Light quanta should be interpreted as evidence for the existence of scalar waves. Here however also occurs the restriction that light always propagates with the speed of light. It concerns the special case v = c. With that the derived wave equation (4.9) changes into the inhomogeneous Laplace equation (4.6).

The electromagnetic wave in general is propagating with c. As a transverse wave the field vectors are standing perpendicular to the direction of propagation. The velocity of propagation therefore is decoupled and constant. Completely different is the case for the longitudinal wave. Here the propagation takes place in the direction of an oscillating field pointer, so that the phase velocity permanently is changing and merely an average group velocity can be given for the propagation. There exists no restriction for v and v = c only describes a special case.

It will be helpful to draw, for the results won on mathematical way, a graphical model.

In high-frequency technology is distinguished between the near-field and the far-field. Both have fundamentally other properties.

** Heinrich Hertz** did experiment in the short wave range at wavelengths
of some meters. From today’s viewpoint his work would rather be assigned
the far-field. As a professor in Karlsruhe he had shown that his,
the electromagnetic, wave propagates like a light wave and can be refracted
and reflected in the same way.

Heinrich Hertz: electromagnetic wave (transverse)

Figure 6. The planar electromagnetic wave in the far zone.

It is a transverse wave for which the field pointers of the electric and the
magnetic field oscillate perpendicular to each other and both again perpendicular
to the direction of propagation. Besides the propagation with
the speed of light also is characteristic that there occurs **no phase shift**
between **E**-field and **H**-field.

The electromagnetic wave in general is propagating with c. As a transverse wave the field vectors are standing perpendicular to the direction of propagation. The velocity of propagation therefore is decoupled and constant. Completely different is the case for the longitudinal wave. Here the propagation takes place in the direction of an oscillating field pointer, so that the phase velocity permanently is changing and merely an average group velocity can be given for the propagation. There exists no restriction for v and v = c only describes a special case.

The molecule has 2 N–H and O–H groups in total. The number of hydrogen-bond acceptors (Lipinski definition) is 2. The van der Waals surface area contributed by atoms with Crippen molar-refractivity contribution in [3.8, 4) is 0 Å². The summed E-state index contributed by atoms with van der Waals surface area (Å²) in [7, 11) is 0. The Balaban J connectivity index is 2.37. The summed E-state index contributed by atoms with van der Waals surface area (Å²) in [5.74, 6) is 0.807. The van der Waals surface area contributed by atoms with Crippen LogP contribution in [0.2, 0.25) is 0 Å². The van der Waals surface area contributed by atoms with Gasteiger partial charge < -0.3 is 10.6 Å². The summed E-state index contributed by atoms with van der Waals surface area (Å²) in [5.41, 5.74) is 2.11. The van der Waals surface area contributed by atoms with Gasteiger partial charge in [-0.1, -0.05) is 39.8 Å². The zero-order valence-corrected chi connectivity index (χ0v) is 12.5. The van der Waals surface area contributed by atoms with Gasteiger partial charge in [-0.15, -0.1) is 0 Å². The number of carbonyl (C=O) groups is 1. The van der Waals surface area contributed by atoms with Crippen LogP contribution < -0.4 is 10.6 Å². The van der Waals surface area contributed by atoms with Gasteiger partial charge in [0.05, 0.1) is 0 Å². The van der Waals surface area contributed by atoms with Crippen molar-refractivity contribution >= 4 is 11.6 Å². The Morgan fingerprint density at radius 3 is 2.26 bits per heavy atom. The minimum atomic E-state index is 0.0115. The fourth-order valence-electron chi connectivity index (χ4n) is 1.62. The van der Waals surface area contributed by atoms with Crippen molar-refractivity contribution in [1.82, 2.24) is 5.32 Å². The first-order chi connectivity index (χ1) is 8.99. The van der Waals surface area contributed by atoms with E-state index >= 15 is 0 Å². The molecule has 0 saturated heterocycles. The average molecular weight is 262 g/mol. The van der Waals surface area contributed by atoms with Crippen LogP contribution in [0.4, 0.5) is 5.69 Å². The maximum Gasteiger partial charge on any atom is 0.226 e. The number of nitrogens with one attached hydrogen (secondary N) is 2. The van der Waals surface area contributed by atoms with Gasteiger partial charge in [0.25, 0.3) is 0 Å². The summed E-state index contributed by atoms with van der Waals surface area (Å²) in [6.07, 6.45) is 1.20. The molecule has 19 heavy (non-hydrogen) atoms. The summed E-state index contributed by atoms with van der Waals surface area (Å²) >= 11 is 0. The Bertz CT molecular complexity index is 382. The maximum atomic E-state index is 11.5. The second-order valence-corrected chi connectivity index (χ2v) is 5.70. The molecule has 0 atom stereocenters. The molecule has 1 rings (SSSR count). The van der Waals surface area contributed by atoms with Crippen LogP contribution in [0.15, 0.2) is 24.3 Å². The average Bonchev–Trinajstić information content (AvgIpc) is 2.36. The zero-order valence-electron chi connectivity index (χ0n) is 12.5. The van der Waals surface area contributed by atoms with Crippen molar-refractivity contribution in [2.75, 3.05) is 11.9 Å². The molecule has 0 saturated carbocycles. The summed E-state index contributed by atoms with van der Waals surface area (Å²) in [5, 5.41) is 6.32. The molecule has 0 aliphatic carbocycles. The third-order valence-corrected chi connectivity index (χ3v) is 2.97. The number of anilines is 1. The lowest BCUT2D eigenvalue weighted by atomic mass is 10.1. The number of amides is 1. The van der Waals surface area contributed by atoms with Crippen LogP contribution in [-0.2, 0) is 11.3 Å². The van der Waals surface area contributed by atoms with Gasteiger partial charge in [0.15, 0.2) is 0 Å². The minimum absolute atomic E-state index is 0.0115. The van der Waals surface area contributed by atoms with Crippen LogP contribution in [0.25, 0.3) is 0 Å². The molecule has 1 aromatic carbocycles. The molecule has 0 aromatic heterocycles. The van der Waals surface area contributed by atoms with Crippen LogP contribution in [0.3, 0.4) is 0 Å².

It will be helpful to draw, for the results won on mathematical way, a graphical model.

In the proximity it looks completely different. The proximity concerns distances to the transmitter of less than the wavelength divided by 2π. Nikola Tesla has broadcasted in the range of long waves, around 100 Kilohertz, in which case the wavelength already is several kilometres. For the experiments concerning the resonance of the earth he has operated his transmitter in Colorado Springs at frequencies down to 6 Hertz. Doing so the whole earth moves into the proximity of his transmitter. We probably have to proceed from assumption that the Tesla radiation primarily concerns the proximity, which also is called the radiant range of the transmitting antenna.

For the approach of vortical and closed-loop field structures derivations for the near-field are known [4].

The calculation provides the result that in the proximity of the emitting
antenna a phase shift exists between the pointers of the **E**- and the
**H**-field. The antenna current and the **H**-field coupled with it lag the
**E**-field of the oscillating dipole charges for 90°.

Figure 7. The fields of the oscillating dipole antenna

In the text books one finds the detachment of a wave from the dipole accordingly explained.

If we regard the structure of the outgoing fields, then we see field vortices, which run around one point, which we can call vortex centre. We continue to recognize in the picture, howthe generated field structures establish a shock wave, as one vortex knocks against the next [see Tesla: 1]. Thus a Hertzian dipole doesn’t emit Hertzian waves! An antenna as near-field without exception emits vortices, which only at the transition to the far-field unwind to electromagnetic waves.

At the receiver the conditions are reversed. Here the wave (a-b in eq. 4.5) is rolling up to a vortex (a-c-d), which usually is called and conceived as a “standing wave”. Only this field vortex causes an antenna current (a-e) in the rod, which the receiver afterwards amplifies and utilizes. The function mode of sending and receiving antennas with the puzzling near field characteristics explain themselves directly from the wave equation (4.5).

How could a useful vortex-model for the rolling up of waves to vortices look like?

We proceed from an electromagnetic wave, which does not propagate after
the retractor procedure any longer straight-lined, but turns instead
with the speed of light in circular motion. It also furthermore is
transverse, because the field pointers of the **E**-field and the **H**-field oscillate
perpendicular to c. By means of the orbit the speed of light c nowhas become
the vortex velocity.